- Al Sharpton, Trayvon Martin’s parents rally against Fla. ‘stand your ground’ law
- Hillary Clinton campaign got illicit funds from D.C. scandal figure
- Obama administration backs off plan to cut prescription-drug program
- Tickets linked to stolen passports purchased by Iranian middleman
- More than 3,500 police planned for Boston Marathon
- Ottawa day care suspends 2-year-old for ‘outside’ cheese sandwich
- Liam Neeson tells NYC mayor to ‘man up’ in horse carriage fight
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- Shoe-bomb witness to speak from London at N.Y. trial
PRUDEN: Romney waiting for the big cupcake
There are no East Carolinas in the National Football League, as a wise man (John Madden? Pat Summerall?) famously put it, but the field in the Republican presidential primaries this year is studded with cupcakes.
Mitt Romney, who if he were a football team might have been an East Carolina himself in this presidential year, is dispatching a gallery of rivals, none of whom has ever looked particularly presidential. Can anyone actually say out loud, without a wince, “President Gingrich“? Or “President Paul” (who sounds more like a pope than a president), or “President Santorum”? Nice guys, maybe, but we know where nice guys finish.
Newt Gingrich, who has a hard time sounding like a nice guy, is down to a new strategy unique in presidential politics. He’ll try to win by losing, and without any money. He told a post-primary press conference in Las Vegas, the Lourdes of pilgrims eager to lay the rent or mortgage money on imaginative long shots, that he intends to “find a series of victories which by the end of the Texas primary will leave us at parity.” But Texas won’t hold its winner-take-all primary until April (the date is uncertain because of a redistricting case), and by then even its 155 delegates may be but an afterthought. Primacy, not parity, is the point of politics. Ties, like kisses from your sister, don’t count.
Besides, Texas doesn’t like losers, and Newt has acquired the sickly sweet fragrance of a corpse waiting for someone to call the undertaker. He dispensed with the usual concession speech the night of the Nevada caucuses, the traditional gesture of faking humility, and called a press conference instead. Only a small gaggle of reporters showed up for it, mostly bloggers in the expectation of an announcement that Newt was throwing in a sweaty towel. Not at all, he said. He was going all the way to Texas and on to the convention, even if he had to pay his own bus fare.
For all the bravura and bravado, it’s difficult to see how Newt will get to Tampa without winning a few primaries. He’s not even on the ballot this week in Missouri, which is merely a beauty contest and is not binding on the selection of delegates. Mr. Romney is favored in Colorado and Minnesota, and then it’s on to Michigan and Arizona at the end of the month. Those look like Romney states, too. The race should be all over before March 6, and a Super Tuesday that wouldn’t be so super after all.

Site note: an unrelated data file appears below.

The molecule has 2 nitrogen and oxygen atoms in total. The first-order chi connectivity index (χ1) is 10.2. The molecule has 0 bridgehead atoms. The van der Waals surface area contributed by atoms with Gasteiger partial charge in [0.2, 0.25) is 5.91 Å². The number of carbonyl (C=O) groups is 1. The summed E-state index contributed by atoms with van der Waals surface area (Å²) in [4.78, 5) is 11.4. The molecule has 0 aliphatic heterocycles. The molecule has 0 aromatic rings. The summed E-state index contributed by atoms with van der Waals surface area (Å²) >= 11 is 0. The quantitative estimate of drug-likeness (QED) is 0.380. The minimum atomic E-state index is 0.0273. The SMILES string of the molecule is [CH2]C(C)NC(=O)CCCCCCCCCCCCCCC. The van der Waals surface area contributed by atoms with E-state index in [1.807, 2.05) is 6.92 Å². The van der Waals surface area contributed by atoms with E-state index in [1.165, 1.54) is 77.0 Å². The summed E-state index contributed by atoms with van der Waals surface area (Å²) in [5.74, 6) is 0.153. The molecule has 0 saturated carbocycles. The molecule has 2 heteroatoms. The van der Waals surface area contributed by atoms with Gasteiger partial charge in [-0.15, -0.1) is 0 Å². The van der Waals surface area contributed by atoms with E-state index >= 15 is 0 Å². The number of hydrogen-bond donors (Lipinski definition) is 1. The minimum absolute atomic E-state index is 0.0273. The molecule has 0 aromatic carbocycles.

The notion that the three remaining Romney pursuers can raise enough money to keep their campaigns on life support all the way to Tampa is gossamer. Rep. Michele Bachmann, who withdrew after finishing sixth in Iowa, thinks the nominee will emerge long before the pursuers find the courage to quit. Vowing to go all the way to Tampa is nice; actually getting there is another thing. “The practicality is money,” she says, and they’re not likely to have any.
The smart money is on Mitt Romney once more, but it’s nervous money. No one expects him to arrive in Tampa with full-throated Republican enthusiasm at his back. (That comes later.) But even nervous money can speak in shouts. For every dollar Newt scraped together to spend in Florida, the Romney campaign spent five easy dollars; for every negative Gingrich commercial on the Florida airwaves, the Romney campaign put up 60. Mr. Romney spent more than $15 million, and nearly all of it was spent on high-decibel denunciation of Newt and the rest of a field that most Republicans agree is a well-meaning collection of sad sacks.
“So Mr. Romney has pasted one on Newt Gingrich,” the Economist magazine observed. “Remember that this is still NewtGingrich, a man drummed out of office more than a decade ago, whose campaign has been left for dead twice, who cruised around Greece while his team floundered, whose negatives are higher than Emperor Palpatine’s, who’s on a third marriage, who supported a health-insurance mandate, and greenhouse-gas action alongside Nancy Pelosi, who made $1.6 million for helping the loathed Freddie Mac, and on and on. So Mr. Romney had $15 million lying around to defeat this man in a single state? Well, congratulations, Mr. Romney, as far as it goes.”
The good news is that soon “it goes” against Barack Obama, who has a blind eye and a tin ear waiting to be exploited. He’s contemptuous of the God ‘n’ guns crowd. He’s constantly lecturing the Israelis. This week he’s at war with the Catholics.
He’s no East Carolina, but he might be a cupcake.
• Wesley Pruden is editor emeritus of The Washington Times.
© Copyright 2014 The Washington Times, LLC. Click here for reprint permission.
About the Author
Wesley Pruden is editor emeritus of The Washington Times.
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